Internet Marketers and Other Scoundrels

I wrote a couple of posts over at Social Media Tyro about the ethics of ghostblawging (something I’d scribbled about here before). One ghostblawger’s response raised broader issues that fit better here at Defending People.

In an email, Jenni Buchanan of LegalGhostblogger.com invited private discussion of the ethics of ghostblogging, and asked that I remove my link to her testimonial page:

[P]rofessional responsibility is not something I take lightly, and I feel it is my professional responsibility to be the “front man” in this debate, and bear the brunt of this particular criticism.

There are entire industries that depend on the ignorance of their potential clientele: the CPN industry, the personal-sovereignty industry, the A/C-duct-cleaning industry, the brake-repair industry, the extended-warranty industry, to name but a few.

Online legal marketing is (in large part) the same sort of industry. FindLaw gets $6,000 (for the first year) for an 8-page website (Turkewitz, FindLaw—How to Leave and Save Your Reputation [and Money]). Disbarred lawyers set up shop as social media experts while the last shreds of their licenses are still swirling the drain (Cuban, Anti-Socializing the Legal Profession). And Jenni Buchanan helps people “enhance their credibility” by representing her writing as their own:

Merenda ghostblogger testimonial

Like those who sell Credit Privacy Numbers or unneeded brake repairs, the social media snake-oil salesmen of the world don’t want their potential customers to look too closely at what is behind the curtain. The more knowledgeable a lawyer is, the less likely she is to give them money. So they try to keep the discussion private, bemoaning the lack of civility when tough questions are publicly asked.

But public discourse makes good policy, and a well-educated consumer is better served. If a lawyer’s use of a ghostblogger were somehow ethical (it isn’t), public discussion would reveal it; otherwise, that using a ghostblawger is deceptive should be considered by anyone in a position to do so.

7 Comments

  1. I’ve been lurking lightly through this discussion here and there across various blawgs and Twitter. We usually agree on many things. And while I share your sneer on a lot of the web marketing crapfest, this one seems somewhat grayer to me.

    How is the ghostblawger different from the law firm’s PR service that writes its newsletter of old? And as someone (Antonin?) pointed out, how is it different from the senior partner taking credit for the article written by the bright young law student? Or the multi-million dollar verdict in which the young lawyer who did the lion’s share of the work disappears from case reports and media coverage (me in the 1980s)?

    Maybe the difference is about review and editorial control. Maybe as to work authored or undertaken by the young lawyers (article/big verdict), it’s professional prerogatives, and that’s different in kind?

    Don’t get me wrong. The ridicule is well-deserved. It’s hard to take seriously any twit lawyer who believes that the Google and social media is the road to fame and riches. Still, I imagine you and others who actually practice law, represent people, and try cases get the same pissed off feeling I do when I see an inept or inexperienced lawyer advertising on TV or the internet for cases that they can’t competently handle.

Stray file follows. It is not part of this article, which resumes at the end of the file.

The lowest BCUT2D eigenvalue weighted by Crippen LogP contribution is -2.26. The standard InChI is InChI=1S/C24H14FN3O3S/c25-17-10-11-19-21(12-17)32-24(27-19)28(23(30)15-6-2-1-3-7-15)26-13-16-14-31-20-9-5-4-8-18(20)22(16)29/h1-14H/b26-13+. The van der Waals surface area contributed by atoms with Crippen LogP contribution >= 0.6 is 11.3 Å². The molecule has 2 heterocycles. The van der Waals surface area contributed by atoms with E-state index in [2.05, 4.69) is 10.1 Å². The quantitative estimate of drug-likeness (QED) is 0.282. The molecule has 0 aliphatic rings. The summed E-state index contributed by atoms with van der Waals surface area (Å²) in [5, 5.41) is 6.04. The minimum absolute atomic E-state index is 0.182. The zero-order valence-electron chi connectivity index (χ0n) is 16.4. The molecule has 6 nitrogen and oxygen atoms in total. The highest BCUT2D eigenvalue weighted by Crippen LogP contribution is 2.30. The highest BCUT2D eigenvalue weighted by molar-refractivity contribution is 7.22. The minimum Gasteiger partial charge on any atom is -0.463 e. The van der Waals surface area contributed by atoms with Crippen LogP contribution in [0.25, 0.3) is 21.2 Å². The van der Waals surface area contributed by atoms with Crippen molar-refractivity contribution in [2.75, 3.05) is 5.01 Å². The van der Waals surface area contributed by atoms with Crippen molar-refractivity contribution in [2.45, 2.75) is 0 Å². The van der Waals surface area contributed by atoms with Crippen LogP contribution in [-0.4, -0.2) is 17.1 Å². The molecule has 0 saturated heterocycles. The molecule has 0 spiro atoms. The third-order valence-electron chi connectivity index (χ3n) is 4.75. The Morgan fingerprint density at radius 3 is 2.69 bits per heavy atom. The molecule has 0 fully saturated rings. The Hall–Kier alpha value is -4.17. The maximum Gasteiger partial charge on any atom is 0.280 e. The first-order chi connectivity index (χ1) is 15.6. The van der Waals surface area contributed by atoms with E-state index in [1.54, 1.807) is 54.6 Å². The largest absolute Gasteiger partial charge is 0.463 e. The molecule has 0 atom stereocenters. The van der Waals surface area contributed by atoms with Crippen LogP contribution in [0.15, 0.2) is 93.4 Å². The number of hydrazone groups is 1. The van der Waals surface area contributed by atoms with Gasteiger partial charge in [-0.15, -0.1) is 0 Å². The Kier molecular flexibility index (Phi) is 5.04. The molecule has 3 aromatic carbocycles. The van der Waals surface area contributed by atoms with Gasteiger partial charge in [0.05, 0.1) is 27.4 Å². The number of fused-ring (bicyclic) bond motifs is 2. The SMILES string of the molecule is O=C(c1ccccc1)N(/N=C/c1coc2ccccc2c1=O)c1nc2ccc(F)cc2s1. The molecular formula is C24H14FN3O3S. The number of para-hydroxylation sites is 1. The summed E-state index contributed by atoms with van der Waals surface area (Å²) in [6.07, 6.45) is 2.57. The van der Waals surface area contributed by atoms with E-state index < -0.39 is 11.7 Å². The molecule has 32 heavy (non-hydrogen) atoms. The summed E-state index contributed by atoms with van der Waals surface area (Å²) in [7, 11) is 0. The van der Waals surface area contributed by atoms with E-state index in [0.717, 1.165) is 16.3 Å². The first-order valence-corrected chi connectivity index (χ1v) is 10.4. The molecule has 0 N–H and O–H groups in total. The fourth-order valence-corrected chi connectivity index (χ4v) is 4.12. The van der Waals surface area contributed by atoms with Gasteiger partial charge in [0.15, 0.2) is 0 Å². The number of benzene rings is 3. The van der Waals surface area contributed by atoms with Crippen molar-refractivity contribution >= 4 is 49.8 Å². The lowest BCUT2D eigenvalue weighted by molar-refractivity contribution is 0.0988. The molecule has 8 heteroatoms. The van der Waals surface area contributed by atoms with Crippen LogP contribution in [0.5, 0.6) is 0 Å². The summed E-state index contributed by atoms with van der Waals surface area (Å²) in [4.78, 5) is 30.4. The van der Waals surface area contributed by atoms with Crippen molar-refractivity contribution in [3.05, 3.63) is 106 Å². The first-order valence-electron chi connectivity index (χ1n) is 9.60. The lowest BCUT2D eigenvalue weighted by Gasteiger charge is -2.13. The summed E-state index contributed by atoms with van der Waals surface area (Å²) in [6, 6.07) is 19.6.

I suppose it comes down to specifics?

    1. It may not be different than the newsletter of old. If the writing is represented as the firm’s work, it needs to be the firm’s work, or it’s deceptive. I don’t believe this idea is new with the advent of the Internet.

      If the ghostblogger were a junior associate who also wrote briefs and drafted motions, that wouldn’t be as deceptive—the clients, choosing the lawyer based in part on her thought processes as evinced by “her” (written by the associate) blog, would actually be getting what they thought they were getting (though not exactly the way they thought).

  2. Mark Merenda mixed up in yet another ethics scandal? What a surprise. I wonder if it’s part of his curriculum at Solo Practice University.

  3. If Jenni Buchanan wants to protect her clients from whatever harmful effects your link may have, she has one option that doesn’t require a favor from you: She can remove the testimonials from the page.

  4. Why do we really care? You know it bothers me Mark, but what are the reasons? It may be different for each of us. Why does it bother us? I think it is taking advantage of a person that needs help. Some lawyers actually believe the words they spew out

  5. The real estate industry has the same problem. There are tons of companies that work the same way as Findlaw that sell pre written content that realtors put on their blogs to make them look like experts. One of the other problems is that even if you are paying for custom written content your still going to end up with bits and pieces (whole paragraphs) that have already been published on other blogs. Google’s crawlers can detect duplicate content and will penalize and drop you in the rankings defeating the whole purpose.

    I can’t believe Findllaw charges upwards of $6,000 per year for websites. I recently built a site for a law firm for less than half of that and it ranks better than most findlaw blogs.

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